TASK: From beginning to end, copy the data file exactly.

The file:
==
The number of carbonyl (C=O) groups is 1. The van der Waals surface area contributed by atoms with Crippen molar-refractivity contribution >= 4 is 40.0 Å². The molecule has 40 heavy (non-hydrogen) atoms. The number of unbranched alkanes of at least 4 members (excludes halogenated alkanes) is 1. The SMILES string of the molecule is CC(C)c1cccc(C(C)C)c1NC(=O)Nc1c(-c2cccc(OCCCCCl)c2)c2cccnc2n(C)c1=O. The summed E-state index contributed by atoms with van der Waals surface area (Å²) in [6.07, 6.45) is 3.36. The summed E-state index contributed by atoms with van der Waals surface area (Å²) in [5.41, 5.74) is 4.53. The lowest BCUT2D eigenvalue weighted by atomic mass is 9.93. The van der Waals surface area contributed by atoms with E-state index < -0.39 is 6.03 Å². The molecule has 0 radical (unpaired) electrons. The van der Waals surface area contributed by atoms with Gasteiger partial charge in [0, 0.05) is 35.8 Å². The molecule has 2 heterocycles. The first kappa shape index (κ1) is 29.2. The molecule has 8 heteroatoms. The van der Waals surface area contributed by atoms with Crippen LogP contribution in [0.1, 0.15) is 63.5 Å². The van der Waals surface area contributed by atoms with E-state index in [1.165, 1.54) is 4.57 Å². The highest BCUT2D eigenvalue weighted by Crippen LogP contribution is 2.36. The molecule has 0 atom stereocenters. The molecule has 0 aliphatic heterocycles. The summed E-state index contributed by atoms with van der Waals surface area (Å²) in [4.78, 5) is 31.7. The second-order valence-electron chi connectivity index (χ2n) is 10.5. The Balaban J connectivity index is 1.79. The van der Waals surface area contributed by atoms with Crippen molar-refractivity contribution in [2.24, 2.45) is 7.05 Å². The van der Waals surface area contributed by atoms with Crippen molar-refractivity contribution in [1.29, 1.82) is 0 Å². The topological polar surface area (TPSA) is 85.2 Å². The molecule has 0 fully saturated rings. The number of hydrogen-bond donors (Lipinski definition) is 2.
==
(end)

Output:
The number of carbonyl (C=O) groups is 1. The van der Waals surface area contributed by atoms with Crippen molar-refractivity contribution >= 4 is 40.0 Å². The molecule has 40 heavy (non-hydrogen) atoms. The number of unbranched alkanes of at least 4 members (excludes halogenated alkanes) is 1. The SMILES string of the molecule is CC(C)c1cccc(C(C)C)c1NC(=O)Nc1c(-c2cccc(OCCCCCl)c2)c2cccnc2n(C)c1=O. The summed E-state index contributed by atoms with van der Waals surface area (Å²) in [6.07, 6.45) is 3.36. The summed E-state index contributed by atoms with van der Waals surface area (Å²) in [5.41, 5.74) is 4.53. The lowest BCUT2D eigenvalue weighted by atomic mass is 9.93. The van der Waals surface area contributed by atoms with E-state index < -0.39 is 6.03 Å². The molecule has 0 radical (unpaired) electrons. The van der Waals surface area contributed by atoms with Gasteiger partial charge in [0, 0.05) is 35.8 Å². The molecule has 2 heterocycles. The first kappa shape index (κ1) is 29.2. The molecule has 8 heteroatoms. The van der Waals surface area contributed by atoms with Crippen LogP contribution in [0.1, 0.15) is 63.5 Å². The van der Waals surface area contributed by atoms with E-state index in [1.165, 1.54) is 4.57 Å². The highest BCUT2D eigenvalue weighted by Crippen LogP contribution is 2.36. The molecule has 0 atom stereocenters. The molecule has 0 aliphatic heterocycles. The summed E-state index contributed by atoms with van der Waals surface area (Å²) in [4.78, 5) is 31.7. The second-order valence-electron chi connectivity index (χ2n) is 10.5. The Balaban J connectivity index is 1.79. The van der Waals surface area contributed by atoms with Crippen molar-refractivity contribution in [2.24, 2.45) is 7.05 Å². The van der Waals surface area contributed by atoms with Crippen molar-refractivity contribution in [1.29, 1.82) is 0 Å². The topological polar surface area (TPSA) is 85.2 Å². The molecule has 0 fully saturated rings. The number of hydrogen-bond donors (Lipinski definition) is 2.